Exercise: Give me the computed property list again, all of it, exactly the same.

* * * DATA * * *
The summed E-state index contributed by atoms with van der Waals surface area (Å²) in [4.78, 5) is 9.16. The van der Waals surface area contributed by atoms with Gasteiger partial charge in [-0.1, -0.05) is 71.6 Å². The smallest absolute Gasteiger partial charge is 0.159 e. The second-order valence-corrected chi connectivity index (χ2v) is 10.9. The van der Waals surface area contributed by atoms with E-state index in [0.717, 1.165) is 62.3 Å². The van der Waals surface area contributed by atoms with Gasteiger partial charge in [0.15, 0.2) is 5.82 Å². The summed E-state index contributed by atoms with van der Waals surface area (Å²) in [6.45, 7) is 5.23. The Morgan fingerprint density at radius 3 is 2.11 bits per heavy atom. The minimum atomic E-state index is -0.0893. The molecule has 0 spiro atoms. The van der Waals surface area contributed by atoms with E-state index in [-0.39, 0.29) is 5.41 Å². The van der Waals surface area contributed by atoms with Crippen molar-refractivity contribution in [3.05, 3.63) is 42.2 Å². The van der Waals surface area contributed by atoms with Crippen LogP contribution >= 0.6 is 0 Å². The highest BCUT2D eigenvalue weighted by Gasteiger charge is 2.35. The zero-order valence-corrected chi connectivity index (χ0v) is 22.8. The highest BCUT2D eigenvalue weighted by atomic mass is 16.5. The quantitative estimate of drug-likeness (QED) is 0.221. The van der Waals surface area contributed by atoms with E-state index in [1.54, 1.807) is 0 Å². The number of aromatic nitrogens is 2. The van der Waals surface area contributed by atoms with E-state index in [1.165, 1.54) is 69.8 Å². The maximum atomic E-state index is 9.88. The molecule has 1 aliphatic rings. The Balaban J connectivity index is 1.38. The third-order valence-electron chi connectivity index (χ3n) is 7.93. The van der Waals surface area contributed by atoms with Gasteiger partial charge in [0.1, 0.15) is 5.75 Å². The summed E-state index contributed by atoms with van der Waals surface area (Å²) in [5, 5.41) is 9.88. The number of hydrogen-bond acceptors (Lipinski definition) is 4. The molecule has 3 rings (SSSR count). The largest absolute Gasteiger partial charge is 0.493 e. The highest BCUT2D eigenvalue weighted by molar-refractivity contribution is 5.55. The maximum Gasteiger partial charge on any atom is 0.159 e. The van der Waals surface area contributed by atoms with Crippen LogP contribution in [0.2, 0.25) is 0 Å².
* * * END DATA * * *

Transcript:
The summed E-state index contributed by atoms with van der Waals surface area (Å²) in [4.78, 5) is 9.16. The van der Waals surface area contributed by atoms with Gasteiger partial charge in [-0.1, -0.05) is 71.6 Å². The smallest absolute Gasteiger partial charge is 0.159 e. The second-order valence-corrected chi connectivity index (χ2v) is 10.9. The van der Waals surface area contributed by atoms with E-state index in [0.717, 1.165) is 62.3 Å². The van der Waals surface area contributed by atoms with Gasteiger partial charge in [0.15, 0.2) is 5.82 Å². The summed E-state index contributed by atoms with van der Waals surface area (Å²) in [6.45, 7) is 5.23. The Morgan fingerprint density at radius 3 is 2.11 bits per heavy atom. The minimum atomic E-state index is -0.0893. The molecule has 0 spiro atoms. The van der Waals surface area contributed by atoms with E-state index in [-0.39, 0.29) is 5.41 Å². The van der Waals surface area contributed by atoms with Crippen molar-refractivity contribution in [3.05, 3.63) is 42.2 Å². The van der Waals surface area contributed by atoms with Crippen LogP contribution >= 0.6 is 0 Å². The highest BCUT2D eigenvalue weighted by Gasteiger charge is 2.35. The zero-order valence-corrected chi connectivity index (χ0v) is 22.8. The highest BCUT2D eigenvalue weighted by atomic mass is 16.5. The quantitative estimate of drug-likeness (QED) is 0.221. The van der Waals surface area contributed by atoms with E-state index in [1.54, 1.807) is 0 Å². The number of aromatic nitrogens is 2. The van der Waals surface area contributed by atoms with E-state index in [1.165, 1.54) is 69.8 Å². The maximum atomic E-state index is 9.88. The molecule has 1 aliphatic rings. The Balaban J connectivity index is 1.38. The third-order valence-electron chi connectivity index (χ3n) is 7.93. The van der Waals surface area contributed by atoms with Gasteiger partial charge in [0.1, 0.15) is 5.75 Å². The summed E-state index contributed by atoms with van der Waals surface area (Å²) in [5, 5.41) is 9.88. The number of hydrogen-bond acceptors (Lipinski definition) is 4. The molecule has 3 rings (SSSR count). The largest absolute Gasteiger partial charge is 0.493 e. The highest BCUT2D eigenvalue weighted by molar-refractivity contribution is 5.55. The maximum Gasteiger partial charge on any atom is 0.159 e. The van der Waals surface area contributed by atoms with Crippen LogP contribution in [0.2, 0.25) is 0 Å².